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AndyBr

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Appreciate the comments! That's exactly my dilemma - how much am I projecting and how much is natural cat behavior. The other question is how much can you train out. You can't train out playfulness but I think one could train out certain situations (e.g. no playing while the other cat is using the poopertorium). So that itself brings up key questions, such as: Do you really want to train what you think you do - a year from now will you want that behavior trained (or will it have taken care of itself)? Can you define what you want trained so it's a discrete behavior? Will I be able to enforce it consistently? Will the training be understood by the cat - that it's the behavior rather than anything else (rather than solely the desire to play)? That's where all the advice is very helpful.

For me, I've decided on two rules:
- No pouncing on the bigger cat when she's asleep.
- BC's shelf is her shelf. I've let the kitten invade all the other places that have been sacrosanct up to now, but I wanted to keep one safe spot. And it's a crap shelf in terms of its intended purpose of holding books so I can trash it if later on they're closer pals.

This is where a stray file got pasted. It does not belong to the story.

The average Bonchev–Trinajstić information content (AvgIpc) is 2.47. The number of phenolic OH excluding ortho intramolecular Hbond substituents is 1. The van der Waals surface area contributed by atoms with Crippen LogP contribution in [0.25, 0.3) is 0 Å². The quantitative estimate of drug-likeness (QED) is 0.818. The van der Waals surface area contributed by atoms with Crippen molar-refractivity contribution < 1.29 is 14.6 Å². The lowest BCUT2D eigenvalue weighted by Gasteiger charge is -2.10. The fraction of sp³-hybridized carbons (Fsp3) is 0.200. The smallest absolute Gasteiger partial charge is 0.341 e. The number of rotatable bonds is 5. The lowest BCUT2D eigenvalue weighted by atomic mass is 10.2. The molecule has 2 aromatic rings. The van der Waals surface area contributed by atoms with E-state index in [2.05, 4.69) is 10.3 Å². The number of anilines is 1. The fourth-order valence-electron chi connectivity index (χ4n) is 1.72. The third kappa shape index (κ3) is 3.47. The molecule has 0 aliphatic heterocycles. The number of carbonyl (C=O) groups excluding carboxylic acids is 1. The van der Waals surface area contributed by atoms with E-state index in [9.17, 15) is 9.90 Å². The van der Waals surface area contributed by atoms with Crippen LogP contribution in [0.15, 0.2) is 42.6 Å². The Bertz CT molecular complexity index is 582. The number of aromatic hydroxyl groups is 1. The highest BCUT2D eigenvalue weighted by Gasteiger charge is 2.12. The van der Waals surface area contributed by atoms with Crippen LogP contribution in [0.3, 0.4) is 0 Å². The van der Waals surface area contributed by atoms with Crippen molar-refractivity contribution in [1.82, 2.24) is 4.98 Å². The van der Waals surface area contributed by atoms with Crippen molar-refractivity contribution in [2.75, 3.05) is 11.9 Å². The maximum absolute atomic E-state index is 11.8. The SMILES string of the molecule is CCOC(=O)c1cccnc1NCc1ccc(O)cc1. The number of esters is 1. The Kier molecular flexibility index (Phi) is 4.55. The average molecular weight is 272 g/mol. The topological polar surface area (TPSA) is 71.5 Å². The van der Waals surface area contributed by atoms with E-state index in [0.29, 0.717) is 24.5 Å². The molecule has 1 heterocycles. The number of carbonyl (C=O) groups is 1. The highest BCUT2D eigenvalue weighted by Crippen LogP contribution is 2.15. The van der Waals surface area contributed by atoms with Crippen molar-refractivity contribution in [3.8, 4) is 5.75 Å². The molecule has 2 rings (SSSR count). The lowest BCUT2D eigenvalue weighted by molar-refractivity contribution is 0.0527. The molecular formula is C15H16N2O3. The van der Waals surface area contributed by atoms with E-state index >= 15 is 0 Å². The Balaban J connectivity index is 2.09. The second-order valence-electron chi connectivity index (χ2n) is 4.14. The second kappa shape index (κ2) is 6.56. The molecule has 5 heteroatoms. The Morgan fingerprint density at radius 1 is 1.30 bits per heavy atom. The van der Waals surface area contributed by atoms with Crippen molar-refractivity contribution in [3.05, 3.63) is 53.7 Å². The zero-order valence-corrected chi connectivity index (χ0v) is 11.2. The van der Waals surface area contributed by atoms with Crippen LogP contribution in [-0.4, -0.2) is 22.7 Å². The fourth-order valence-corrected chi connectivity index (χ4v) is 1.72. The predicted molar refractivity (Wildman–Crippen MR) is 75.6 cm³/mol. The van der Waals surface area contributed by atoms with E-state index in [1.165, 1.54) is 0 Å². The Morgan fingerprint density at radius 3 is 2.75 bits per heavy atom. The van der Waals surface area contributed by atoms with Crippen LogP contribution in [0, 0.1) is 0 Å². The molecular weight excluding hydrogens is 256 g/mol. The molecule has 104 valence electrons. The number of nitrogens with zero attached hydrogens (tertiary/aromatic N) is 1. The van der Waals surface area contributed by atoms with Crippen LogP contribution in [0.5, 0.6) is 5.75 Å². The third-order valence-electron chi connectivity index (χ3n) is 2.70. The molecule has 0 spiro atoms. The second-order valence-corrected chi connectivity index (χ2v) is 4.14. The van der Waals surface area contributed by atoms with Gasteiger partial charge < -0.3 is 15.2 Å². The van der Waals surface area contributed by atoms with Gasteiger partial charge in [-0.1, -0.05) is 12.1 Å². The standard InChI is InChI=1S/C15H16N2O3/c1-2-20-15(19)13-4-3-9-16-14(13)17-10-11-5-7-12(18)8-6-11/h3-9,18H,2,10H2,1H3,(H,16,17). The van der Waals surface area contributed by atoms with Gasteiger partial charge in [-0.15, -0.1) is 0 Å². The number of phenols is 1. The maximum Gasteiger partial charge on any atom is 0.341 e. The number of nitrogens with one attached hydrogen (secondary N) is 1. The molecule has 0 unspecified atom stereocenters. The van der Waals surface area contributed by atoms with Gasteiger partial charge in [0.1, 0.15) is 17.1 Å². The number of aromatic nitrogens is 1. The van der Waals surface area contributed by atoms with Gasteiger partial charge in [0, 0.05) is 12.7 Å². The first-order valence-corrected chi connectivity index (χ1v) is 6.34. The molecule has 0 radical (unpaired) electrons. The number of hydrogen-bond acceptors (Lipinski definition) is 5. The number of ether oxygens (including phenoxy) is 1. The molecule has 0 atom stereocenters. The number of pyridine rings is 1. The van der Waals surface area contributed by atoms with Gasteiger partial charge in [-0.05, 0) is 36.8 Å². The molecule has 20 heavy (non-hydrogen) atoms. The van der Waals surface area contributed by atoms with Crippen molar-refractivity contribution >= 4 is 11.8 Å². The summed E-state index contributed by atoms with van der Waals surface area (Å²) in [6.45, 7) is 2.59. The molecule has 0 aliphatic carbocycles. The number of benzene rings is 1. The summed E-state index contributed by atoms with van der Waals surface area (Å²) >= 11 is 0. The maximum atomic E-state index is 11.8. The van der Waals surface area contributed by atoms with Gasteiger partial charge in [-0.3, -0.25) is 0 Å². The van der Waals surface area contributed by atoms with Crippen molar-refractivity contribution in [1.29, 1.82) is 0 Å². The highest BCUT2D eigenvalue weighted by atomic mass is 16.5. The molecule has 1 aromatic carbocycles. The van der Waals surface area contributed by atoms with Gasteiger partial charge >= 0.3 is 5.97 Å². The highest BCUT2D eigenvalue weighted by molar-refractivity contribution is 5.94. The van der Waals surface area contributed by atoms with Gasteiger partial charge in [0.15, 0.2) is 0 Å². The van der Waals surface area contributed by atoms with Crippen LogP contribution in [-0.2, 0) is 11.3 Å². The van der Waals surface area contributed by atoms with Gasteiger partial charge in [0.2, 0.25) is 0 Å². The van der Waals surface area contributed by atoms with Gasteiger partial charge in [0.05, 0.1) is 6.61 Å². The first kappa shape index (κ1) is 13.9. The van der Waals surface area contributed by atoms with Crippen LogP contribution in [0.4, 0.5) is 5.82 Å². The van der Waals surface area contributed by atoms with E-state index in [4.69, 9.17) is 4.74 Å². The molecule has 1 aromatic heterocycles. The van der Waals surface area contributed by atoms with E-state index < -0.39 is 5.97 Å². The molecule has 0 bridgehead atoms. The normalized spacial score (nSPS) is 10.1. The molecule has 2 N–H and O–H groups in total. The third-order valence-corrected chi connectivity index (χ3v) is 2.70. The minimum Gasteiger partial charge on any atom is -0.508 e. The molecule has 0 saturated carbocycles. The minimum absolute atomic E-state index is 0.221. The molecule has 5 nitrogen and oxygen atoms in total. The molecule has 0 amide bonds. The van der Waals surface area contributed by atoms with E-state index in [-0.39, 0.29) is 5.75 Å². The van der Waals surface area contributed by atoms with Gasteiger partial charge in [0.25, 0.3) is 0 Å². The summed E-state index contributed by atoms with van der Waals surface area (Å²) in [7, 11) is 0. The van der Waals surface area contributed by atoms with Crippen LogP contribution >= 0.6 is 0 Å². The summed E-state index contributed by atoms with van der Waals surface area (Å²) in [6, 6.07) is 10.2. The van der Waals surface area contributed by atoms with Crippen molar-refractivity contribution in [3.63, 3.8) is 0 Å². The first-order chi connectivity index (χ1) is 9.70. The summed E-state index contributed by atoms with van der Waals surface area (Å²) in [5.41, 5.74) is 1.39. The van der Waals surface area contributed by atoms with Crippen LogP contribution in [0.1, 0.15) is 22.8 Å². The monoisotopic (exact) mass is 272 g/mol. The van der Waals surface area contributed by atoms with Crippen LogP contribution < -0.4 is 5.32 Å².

Andy
 

She's a witch

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You can train a cat a lot of things, but in my personal opinion, very little can be done by humans when it comes to the relationship between cats. I’d even say that very often human intervention, and it’s emotional charge, makes things worse. Cats are not driven by a desire to please humans like dogs are, you can achieve a lot with treats and clicker training, but I doubt if enough to change the behavior towards another cat. Certainly they are capable to understand that you don’t want them to do something, but what they will do about it, especially if you’re not around, it’s another matter.

I’d really trust their instinct and their communication. Even if things won’t be the way you expect them to be, it doesn’t mean they will be bad. But I know that you will find different opinions about this on this forum, that you can teach cats not to behave certain way towards another cat. That’s not my experience nor observation nor education, but hopefully someone with this approach will offer their advice in this thread.

How does BC reacts when Rapscallion attacks her in her sleep? I’d hope that it could be one of these situations when she could be so annoyed by the little one that would make her react?